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A middle aged wife and a mother of three, Mary Rowlandson is the protagonist and narrator of the book The Sovereignty and Goodness of God. Although born in England, she lived in America for four decades and married there. She was a Christian pious and Christianity played a central role in her life. She was captured by the Native Americans (the Red Indians) during King Philip's War. She endured 11 weeks of captivity and after her release, she wrote her book; The Sovereignty and Goodness of God. Despite the numerous hardships that Mary Rowlandson faced, her strong Christian beliefs and devout faith in God would help her to make sense of the world that she was living in and would be a contributing factor in her survival.
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Mary Rowlandson's book was among the first captivity narratives to be published as a single book and it became bestseller in America. In February 1675, during King Philip's reign, Indians had gone to war to defend their culture and they launched bloody attacks in which hundreds of people were either killed or taken captive. One of the captives was a colonialist Mary Rowlandson who was captured on a raid of her home in Lancaster. She was taken captive for 11 weeks and five days, she narrates her ordeal as a captive slave. Her Christian faith helped, she was a puritan helped her endure the ordeals and the pains of starvation, occasional beatings and grieve of her 5 year old daughter who endured wounds during the attack. Mary had a special talent for knitting shirts, caps and stockings and this really proved useful especially to her masters as they were forced to travel long distances.
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In her narrative, we see that God's omnipresent intervention. To her, everything that happens to her and any other human being is caused by god and He has a meaning for it. She applies her principle of puritan. Her faith in religion, she was a puritan Christian, helped her psychologically throughout in her life. From the sudden initial brutal attack, she endured many tribulations on the hands of her captors. She witnessed many deaths where twelve people including her elder sister's death and her nephew all of which she witnessed. She was later to be wounded and her small daughter Sarah who later died after nine agonizing days and buried in the wilderness by the captors. She was again separated from two of her children, William and Mary. After all this counts, she must have been emotionally and physically weakened as she later endured twenty forced "removes" during winter.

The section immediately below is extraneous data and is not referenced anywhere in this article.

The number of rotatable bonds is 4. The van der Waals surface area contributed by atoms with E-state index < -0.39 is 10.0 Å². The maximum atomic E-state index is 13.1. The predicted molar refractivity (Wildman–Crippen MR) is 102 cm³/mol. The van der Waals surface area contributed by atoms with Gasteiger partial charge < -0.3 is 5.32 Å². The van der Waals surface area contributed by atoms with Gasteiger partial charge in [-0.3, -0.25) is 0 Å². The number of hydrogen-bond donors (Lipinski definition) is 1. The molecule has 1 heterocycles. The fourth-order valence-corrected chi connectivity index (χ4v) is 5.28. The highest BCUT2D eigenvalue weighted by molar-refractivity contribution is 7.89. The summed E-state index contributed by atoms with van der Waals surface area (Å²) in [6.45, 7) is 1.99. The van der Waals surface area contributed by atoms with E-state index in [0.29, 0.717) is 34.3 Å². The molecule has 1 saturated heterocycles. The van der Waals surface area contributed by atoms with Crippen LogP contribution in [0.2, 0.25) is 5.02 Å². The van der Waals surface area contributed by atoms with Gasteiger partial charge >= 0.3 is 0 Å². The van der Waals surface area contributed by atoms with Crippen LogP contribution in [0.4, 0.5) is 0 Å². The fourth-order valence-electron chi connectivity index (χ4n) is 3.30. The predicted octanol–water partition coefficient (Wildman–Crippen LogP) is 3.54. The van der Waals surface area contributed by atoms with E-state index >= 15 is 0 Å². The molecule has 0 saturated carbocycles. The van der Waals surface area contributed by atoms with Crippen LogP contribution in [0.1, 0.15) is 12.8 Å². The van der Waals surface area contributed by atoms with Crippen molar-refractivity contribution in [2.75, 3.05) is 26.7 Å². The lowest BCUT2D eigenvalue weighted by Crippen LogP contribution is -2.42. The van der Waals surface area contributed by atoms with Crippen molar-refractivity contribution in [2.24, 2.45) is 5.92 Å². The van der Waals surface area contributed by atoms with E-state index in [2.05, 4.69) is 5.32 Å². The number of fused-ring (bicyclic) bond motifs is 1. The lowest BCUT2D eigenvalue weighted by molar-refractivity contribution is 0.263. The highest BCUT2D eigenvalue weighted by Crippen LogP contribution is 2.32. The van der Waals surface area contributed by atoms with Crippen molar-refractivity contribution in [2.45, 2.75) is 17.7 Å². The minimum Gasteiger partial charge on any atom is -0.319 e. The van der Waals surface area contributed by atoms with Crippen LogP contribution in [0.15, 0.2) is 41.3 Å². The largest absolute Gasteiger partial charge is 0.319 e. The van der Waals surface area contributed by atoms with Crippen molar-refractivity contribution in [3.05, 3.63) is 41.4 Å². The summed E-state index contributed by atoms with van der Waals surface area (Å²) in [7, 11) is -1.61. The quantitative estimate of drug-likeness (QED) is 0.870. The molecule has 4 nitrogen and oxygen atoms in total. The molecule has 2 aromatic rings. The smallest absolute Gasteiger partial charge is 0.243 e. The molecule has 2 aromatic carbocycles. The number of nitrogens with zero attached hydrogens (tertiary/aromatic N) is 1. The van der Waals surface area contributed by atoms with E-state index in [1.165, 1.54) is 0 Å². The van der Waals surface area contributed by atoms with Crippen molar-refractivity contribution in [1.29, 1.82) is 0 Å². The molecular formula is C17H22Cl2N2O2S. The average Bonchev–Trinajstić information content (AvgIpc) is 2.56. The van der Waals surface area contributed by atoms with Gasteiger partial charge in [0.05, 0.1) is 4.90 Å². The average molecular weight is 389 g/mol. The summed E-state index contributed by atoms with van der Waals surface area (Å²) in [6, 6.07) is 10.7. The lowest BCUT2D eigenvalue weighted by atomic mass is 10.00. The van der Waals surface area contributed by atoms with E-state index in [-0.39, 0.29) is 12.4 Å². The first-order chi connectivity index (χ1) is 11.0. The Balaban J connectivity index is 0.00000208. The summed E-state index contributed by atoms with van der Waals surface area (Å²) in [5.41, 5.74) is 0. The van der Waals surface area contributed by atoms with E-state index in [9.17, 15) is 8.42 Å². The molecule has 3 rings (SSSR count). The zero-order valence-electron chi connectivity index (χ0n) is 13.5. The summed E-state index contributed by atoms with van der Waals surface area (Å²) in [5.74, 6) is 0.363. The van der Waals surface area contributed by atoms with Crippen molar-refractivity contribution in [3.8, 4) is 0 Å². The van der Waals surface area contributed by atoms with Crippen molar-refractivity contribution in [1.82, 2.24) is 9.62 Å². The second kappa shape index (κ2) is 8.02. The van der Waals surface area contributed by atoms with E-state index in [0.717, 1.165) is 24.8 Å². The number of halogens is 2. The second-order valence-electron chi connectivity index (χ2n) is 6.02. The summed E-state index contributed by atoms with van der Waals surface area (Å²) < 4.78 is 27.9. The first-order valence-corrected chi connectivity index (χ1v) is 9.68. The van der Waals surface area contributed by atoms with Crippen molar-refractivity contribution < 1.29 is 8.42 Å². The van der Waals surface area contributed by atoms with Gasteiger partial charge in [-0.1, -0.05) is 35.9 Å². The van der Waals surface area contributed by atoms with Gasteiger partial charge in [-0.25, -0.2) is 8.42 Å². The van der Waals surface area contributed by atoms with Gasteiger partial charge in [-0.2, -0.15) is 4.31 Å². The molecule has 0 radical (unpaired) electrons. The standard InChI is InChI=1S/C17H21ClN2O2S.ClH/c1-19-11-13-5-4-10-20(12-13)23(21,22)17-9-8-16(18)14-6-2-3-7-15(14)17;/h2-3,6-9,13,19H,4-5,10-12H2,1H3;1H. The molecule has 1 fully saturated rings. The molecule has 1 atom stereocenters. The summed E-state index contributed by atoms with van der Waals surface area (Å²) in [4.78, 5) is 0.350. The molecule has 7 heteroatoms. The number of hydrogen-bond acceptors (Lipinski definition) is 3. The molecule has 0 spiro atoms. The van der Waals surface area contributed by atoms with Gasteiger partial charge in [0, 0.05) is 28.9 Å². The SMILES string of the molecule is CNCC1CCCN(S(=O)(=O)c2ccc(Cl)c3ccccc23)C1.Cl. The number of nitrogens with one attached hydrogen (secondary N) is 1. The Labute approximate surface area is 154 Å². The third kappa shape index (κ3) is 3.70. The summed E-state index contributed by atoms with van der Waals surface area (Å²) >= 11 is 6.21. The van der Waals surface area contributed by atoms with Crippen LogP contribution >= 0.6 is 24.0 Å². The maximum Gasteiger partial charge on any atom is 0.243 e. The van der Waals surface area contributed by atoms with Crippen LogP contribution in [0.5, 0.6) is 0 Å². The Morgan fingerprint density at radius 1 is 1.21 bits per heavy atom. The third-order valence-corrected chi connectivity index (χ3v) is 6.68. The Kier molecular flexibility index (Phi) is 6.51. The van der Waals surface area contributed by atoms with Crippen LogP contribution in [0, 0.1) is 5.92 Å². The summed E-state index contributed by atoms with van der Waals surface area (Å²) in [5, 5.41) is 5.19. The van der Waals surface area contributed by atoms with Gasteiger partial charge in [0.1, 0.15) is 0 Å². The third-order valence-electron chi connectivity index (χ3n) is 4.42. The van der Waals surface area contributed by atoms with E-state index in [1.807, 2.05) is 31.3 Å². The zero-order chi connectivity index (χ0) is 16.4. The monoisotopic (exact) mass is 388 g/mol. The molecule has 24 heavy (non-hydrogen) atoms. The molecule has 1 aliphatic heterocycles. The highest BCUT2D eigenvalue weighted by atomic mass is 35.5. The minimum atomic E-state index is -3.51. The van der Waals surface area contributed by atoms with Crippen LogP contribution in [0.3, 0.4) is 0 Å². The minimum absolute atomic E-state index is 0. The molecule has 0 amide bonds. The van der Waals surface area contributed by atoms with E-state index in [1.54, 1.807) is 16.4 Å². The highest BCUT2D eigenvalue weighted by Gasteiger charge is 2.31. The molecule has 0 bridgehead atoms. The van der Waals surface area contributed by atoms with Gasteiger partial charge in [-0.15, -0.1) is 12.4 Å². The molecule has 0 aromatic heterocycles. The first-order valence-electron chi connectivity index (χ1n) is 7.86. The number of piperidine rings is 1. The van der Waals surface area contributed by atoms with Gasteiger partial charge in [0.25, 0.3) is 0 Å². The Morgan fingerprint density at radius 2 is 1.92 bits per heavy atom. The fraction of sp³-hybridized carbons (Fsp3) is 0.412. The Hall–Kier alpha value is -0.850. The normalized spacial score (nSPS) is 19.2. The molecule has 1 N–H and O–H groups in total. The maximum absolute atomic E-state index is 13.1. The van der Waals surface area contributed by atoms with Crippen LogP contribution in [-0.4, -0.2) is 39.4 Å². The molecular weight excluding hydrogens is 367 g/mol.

She has to endure all the physical hardships and on top of that she had to take "filthy trash" (p44) as food which included horse feet and liver and bear meat. She admits that before her captivity, her religious faith had been lax, she recalls in the third remove, "I then remembered how careless I had been of God's holy time, how many Sabbaths I had lost and misspent and hw evilly I had walked in God's sight, which lay close unto my spirit that it was easy for me to see how righteous it was with god to cut the thread of my life and cast me out of His presence forever" (p38) (Derounian, Kathryn Z., P85). Rowlandson's develops her spirituality which lays the foundation for permanent reversal of values described towards the end of her narration. She ascribes this when she writes, "look beyond present and smaller troubles and to be quieted under them" (75).
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She stresses the significance of her captivity by referring to the Old Testament characters like Joseph, Samson and Daniel and thus identifies her captivity with these men of the bible who had a cycle of biblical captives. (Derounian, Kathryn Z., P85). From her narrative, we discern a line of orthodoxy that takes precedence over her experiences. But counteracting the religious commentary in the book, we see that she is a deeply psychologically troubled person. The psychological trouble exists throughout the narrative but is more evident towards the end where Rowlandson reviews her past and her present spiritual and emotional. She shows signs of "survivor syndrome" which is mental and physical effects especially evident to survivors of mass persecution and natural disasters. Throughout the narrative, she shows signs of emotional bleakness and depression but again, suppresses these with spiritual interpretations. An example is in the conclusion part where she claims that she is "weeping for joy at God's goodness in preserving her and her family" while we are aware that most of her family members were killed or taken captive. (Derounian, Kathryn Z., P85).